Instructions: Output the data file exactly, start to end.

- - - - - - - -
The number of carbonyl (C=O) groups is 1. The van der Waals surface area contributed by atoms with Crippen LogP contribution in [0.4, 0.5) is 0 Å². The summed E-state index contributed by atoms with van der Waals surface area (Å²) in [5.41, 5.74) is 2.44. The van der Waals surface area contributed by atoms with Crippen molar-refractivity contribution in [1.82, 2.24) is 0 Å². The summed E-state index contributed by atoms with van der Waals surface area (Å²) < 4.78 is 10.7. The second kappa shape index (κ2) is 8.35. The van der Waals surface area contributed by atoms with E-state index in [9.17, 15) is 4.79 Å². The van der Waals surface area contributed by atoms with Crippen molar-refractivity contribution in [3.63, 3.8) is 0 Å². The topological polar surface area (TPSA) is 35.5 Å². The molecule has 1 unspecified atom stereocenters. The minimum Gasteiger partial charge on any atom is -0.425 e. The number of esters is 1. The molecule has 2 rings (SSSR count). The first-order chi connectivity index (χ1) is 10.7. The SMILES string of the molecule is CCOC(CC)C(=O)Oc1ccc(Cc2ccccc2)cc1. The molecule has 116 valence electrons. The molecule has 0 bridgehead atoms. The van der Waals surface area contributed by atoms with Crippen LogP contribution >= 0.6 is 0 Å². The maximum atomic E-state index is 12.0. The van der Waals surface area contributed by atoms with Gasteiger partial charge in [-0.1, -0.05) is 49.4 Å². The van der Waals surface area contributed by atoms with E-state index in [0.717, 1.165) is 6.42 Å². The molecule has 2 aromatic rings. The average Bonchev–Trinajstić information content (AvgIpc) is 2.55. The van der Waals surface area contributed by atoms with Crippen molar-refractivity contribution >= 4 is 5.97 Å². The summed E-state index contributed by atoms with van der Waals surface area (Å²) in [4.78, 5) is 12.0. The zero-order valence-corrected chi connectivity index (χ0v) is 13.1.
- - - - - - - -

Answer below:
The number of carbonyl (C=O) groups is 1. The van der Waals surface area contributed by atoms with Crippen LogP contribution in [0.4, 0.5) is 0 Å². The summed E-state index contributed by atoms with van der Waals surface area (Å²) in [5.41, 5.74) is 2.44. The van der Waals surface area contributed by atoms with Crippen molar-refractivity contribution in [1.82, 2.24) is 0 Å². The summed E-state index contributed by atoms with van der Waals surface area (Å²) < 4.78 is 10.7. The second kappa shape index (κ2) is 8.35. The van der Waals surface area contributed by atoms with E-state index in [9.17, 15) is 4.79 Å². The van der Waals surface area contributed by atoms with Crippen molar-refractivity contribution in [3.63, 3.8) is 0 Å². The topological polar surface area (TPSA) is 35.5 Å². The molecule has 1 unspecified atom stereocenters. The minimum Gasteiger partial charge on any atom is -0.425 e. The number of esters is 1. The molecule has 2 rings (SSSR count). The first-order chi connectivity index (χ1) is 10.7. The SMILES string of the molecule is CCOC(CC)C(=O)Oc1ccc(Cc2ccccc2)cc1. The molecule has 116 valence electrons. The molecule has 0 bridgehead atoms. The van der Waals surface area contributed by atoms with Crippen LogP contribution >= 0.6 is 0 Å². The maximum atomic E-state index is 12.0. The van der Waals surface area contributed by atoms with Gasteiger partial charge in [-0.1, -0.05) is 49.4 Å². The van der Waals surface area contributed by atoms with E-state index in [0.717, 1.165) is 6.42 Å². The molecule has 2 aromatic rings. The average Bonchev–Trinajstić information content (AvgIpc) is 2.55. The van der Waals surface area contributed by atoms with Crippen molar-refractivity contribution >= 4 is 5.97 Å². The summed E-state index contributed by atoms with van der Waals surface area (Å²) in [4.78, 5) is 12.0. The zero-order valence-corrected chi connectivity index (χ0v) is 13.1.